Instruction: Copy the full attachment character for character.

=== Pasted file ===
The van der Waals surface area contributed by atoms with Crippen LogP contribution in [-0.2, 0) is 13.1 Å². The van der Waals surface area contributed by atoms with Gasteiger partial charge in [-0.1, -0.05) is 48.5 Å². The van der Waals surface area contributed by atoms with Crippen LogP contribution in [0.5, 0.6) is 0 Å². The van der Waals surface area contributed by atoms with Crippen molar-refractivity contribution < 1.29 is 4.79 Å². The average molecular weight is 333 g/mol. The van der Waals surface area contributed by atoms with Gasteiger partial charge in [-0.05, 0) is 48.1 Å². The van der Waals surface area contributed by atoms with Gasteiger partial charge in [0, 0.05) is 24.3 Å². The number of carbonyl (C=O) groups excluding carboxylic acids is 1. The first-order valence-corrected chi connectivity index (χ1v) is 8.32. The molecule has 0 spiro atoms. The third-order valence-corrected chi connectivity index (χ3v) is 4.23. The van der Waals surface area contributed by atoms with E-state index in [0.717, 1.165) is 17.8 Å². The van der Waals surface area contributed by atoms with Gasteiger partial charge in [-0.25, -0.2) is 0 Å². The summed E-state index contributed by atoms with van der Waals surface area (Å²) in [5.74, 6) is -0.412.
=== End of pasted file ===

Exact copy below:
The van der Waals surface area contributed by atoms with Crippen LogP contribution in [-0.2, 0) is 13.1 Å². The van der Waals surface area contributed by atoms with Gasteiger partial charge in [-0.1, -0.05) is 48.5 Å². The van der Waals surface area contributed by atoms with Crippen LogP contribution in [0.5, 0.6) is 0 Å². The van der Waals surface area contributed by atoms with Crippen molar-refractivity contribution < 1.29 is 4.79 Å². The average molecular weight is 333 g/mol. The van der Waals surface area contributed by atoms with Gasteiger partial charge in [-0.05, 0) is 48.1 Å². The van der Waals surface area contributed by atoms with Gasteiger partial charge in [0, 0.05) is 24.3 Å². The number of carbonyl (C=O) groups excluding carboxylic acids is 1. The first-order valence-corrected chi connectivity index (χ1v) is 8.32. The molecule has 0 spiro atoms. The third-order valence-corrected chi connectivity index (χ3v) is 4.23. The van der Waals surface area contributed by atoms with E-state index in [0.717, 1.165) is 17.8 Å². The van der Waals surface area contributed by atoms with Gasteiger partial charge in [-0.25, -0.2) is 0 Å². The summed E-state index contributed by atoms with van der Waals surface area (Å²) in [5.74, 6) is -0.412.